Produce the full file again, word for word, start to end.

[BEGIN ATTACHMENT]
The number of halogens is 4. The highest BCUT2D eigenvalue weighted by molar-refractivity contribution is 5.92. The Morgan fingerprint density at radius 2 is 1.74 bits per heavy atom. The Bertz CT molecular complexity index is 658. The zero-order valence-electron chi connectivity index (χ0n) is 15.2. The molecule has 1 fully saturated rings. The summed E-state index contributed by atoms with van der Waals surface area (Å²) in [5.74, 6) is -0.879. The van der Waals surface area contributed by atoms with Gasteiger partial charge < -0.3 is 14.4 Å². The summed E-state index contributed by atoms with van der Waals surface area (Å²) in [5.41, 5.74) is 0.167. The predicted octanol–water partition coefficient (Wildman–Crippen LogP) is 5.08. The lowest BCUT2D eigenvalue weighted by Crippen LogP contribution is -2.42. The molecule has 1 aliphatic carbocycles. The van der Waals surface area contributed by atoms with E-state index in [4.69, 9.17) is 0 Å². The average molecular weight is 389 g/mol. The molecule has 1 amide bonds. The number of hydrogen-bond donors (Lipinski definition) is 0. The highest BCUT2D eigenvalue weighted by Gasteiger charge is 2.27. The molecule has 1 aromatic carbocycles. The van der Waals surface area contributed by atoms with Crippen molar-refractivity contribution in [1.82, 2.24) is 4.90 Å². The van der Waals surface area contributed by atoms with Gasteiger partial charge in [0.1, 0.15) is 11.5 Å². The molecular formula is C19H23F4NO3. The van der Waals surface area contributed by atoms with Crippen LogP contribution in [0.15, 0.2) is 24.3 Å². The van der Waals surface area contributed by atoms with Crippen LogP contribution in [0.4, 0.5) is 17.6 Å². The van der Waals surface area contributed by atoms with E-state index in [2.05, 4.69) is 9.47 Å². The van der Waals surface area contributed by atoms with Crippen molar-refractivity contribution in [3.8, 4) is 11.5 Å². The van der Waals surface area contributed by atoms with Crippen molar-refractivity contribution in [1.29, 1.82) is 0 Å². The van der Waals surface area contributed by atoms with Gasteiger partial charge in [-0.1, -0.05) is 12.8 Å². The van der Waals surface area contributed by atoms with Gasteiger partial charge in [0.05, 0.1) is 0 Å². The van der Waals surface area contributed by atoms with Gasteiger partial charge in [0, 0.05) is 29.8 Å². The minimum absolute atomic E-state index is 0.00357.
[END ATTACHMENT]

The number of halogens is 4. The highest BCUT2D eigenvalue weighted by molar-refractivity contribution is 5.92. The Morgan fingerprint density at radius 2 is 1.74 bits per heavy atom. The Bertz CT molecular complexity index is 658. The zero-order valence-electron chi connectivity index (χ0n) is 15.2. The molecule has 1 fully saturated rings. The summed E-state index contributed by atoms with van der Waals surface area (Å²) in [5.74, 6) is -0.879. The van der Waals surface area contributed by atoms with Gasteiger partial charge < -0.3 is 14.4 Å². The summed E-state index contributed by atoms with van der Waals surface area (Å²) in [5.41, 5.74) is 0.167. The predicted octanol–water partition coefficient (Wildman–Crippen LogP) is 5.08. The lowest BCUT2D eigenvalue weighted by Crippen LogP contribution is -2.42. The molecule has 1 aliphatic carbocycles. The van der Waals surface area contributed by atoms with E-state index in [4.69, 9.17) is 0 Å². The average molecular weight is 389 g/mol. The molecule has 1 amide bonds. The number of hydrogen-bond donors (Lipinski definition) is 0. The highest BCUT2D eigenvalue weighted by Gasteiger charge is 2.27. The molecule has 1 aromatic carbocycles. The van der Waals surface area contributed by atoms with Crippen molar-refractivity contribution in [1.82, 2.24) is 4.90 Å². The van der Waals surface area contributed by atoms with Gasteiger partial charge in [0.1, 0.15) is 11.5 Å². The molecular formula is C19H23F4NO3. The van der Waals surface area contributed by atoms with Crippen LogP contribution in [0.15, 0.2) is 24.3 Å². The van der Waals surface area contributed by atoms with Crippen LogP contribution in [0.4, 0.5) is 17.6 Å². The van der Waals surface area contributed by atoms with E-state index in [2.05, 4.69) is 9.47 Å². The van der Waals surface area contributed by atoms with Crippen molar-refractivity contribution in [3.8, 4) is 11.5 Å². The van der Waals surface area contributed by atoms with Crippen molar-refractivity contribution in [1.29, 1.82) is 0 Å². The van der Waals surface area contributed by atoms with Gasteiger partial charge in [-0.1, -0.05) is 12.8 Å². The van der Waals surface area contributed by atoms with Gasteiger partial charge in [0.05, 0.1) is 0 Å². The van der Waals surface area contributed by atoms with Gasteiger partial charge in [0, 0.05) is 29.8 Å². The minimum absolute atomic E-state index is 0.00357.